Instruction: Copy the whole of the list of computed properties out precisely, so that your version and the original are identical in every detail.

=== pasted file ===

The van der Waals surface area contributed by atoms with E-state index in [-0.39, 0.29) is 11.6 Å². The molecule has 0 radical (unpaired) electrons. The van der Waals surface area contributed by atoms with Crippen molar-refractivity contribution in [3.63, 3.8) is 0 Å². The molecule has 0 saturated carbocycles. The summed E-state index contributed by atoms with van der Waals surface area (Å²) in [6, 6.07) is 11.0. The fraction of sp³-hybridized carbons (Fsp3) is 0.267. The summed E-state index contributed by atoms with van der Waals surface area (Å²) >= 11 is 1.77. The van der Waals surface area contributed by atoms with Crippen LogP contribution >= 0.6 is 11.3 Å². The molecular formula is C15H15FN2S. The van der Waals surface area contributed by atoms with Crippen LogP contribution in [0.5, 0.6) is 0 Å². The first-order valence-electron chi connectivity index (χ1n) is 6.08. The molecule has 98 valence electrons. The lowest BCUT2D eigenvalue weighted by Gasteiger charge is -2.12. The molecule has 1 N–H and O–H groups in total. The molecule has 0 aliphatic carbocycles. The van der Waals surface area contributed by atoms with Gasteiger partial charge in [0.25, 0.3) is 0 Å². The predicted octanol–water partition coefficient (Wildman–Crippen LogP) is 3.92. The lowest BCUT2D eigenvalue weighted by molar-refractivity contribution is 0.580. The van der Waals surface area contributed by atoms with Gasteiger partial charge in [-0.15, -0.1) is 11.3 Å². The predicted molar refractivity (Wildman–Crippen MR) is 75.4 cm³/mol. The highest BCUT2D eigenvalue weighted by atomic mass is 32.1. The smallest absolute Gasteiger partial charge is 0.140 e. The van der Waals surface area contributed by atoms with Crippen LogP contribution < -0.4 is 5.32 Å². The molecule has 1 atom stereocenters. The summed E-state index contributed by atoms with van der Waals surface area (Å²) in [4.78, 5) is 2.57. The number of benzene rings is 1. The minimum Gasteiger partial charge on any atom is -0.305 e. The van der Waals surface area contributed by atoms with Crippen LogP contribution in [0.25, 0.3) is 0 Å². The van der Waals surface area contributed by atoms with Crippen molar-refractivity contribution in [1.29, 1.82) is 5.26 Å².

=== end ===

The van der Waals surface area contributed by atoms with E-state index in [-0.39, 0.29) is 11.6 Å². The molecule has 0 radical (unpaired) electrons. The van der Waals surface area contributed by atoms with Crippen molar-refractivity contribution in [3.63, 3.8) is 0 Å². The molecule has 0 saturated carbocycles. The summed E-state index contributed by atoms with van der Waals surface area (Å²) in [6, 6.07) is 11.0. The fraction of sp³-hybridized carbons (Fsp3) is 0.267. The summed E-state index contributed by atoms with van der Waals surface area (Å²) >= 11 is 1.77. The van der Waals surface area contributed by atoms with Crippen LogP contribution >= 0.6 is 11.3 Å². The molecular formula is C15H15FN2S. The van der Waals surface area contributed by atoms with Crippen LogP contribution in [0.5, 0.6) is 0 Å². The first-order valence-electron chi connectivity index (χ1n) is 6.08. The molecule has 98 valence electrons. The lowest BCUT2D eigenvalue weighted by Gasteiger charge is -2.12. The molecule has 1 N–H and O–H groups in total. The molecule has 0 aliphatic carbocycles. The van der Waals surface area contributed by atoms with Gasteiger partial charge in [0.25, 0.3) is 0 Å². The predicted octanol–water partition coefficient (Wildman–Crippen LogP) is 3.92. The lowest BCUT2D eigenvalue weighted by molar-refractivity contribution is 0.580. The van der Waals surface area contributed by atoms with Gasteiger partial charge in [-0.15, -0.1) is 11.3 Å². The predicted molar refractivity (Wildman–Crippen MR) is 75.4 cm³/mol. The highest BCUT2D eigenvalue weighted by atomic mass is 32.1. The smallest absolute Gasteiger partial charge is 0.140 e. The van der Waals surface area contributed by atoms with Crippen LogP contribution < -0.4 is 5.32 Å². The molecule has 1 atom stereocenters. The summed E-state index contributed by atoms with van der Waals surface area (Å²) in [4.78, 5) is 2.57. The number of benzene rings is 1. The minimum Gasteiger partial charge on any atom is -0.305 e. The van der Waals surface area contributed by atoms with Crippen LogP contribution in [0.25, 0.3) is 0 Å². The van der Waals surface area contributed by atoms with Crippen molar-refractivity contribution in [1.29, 1.82) is 5.26 Å².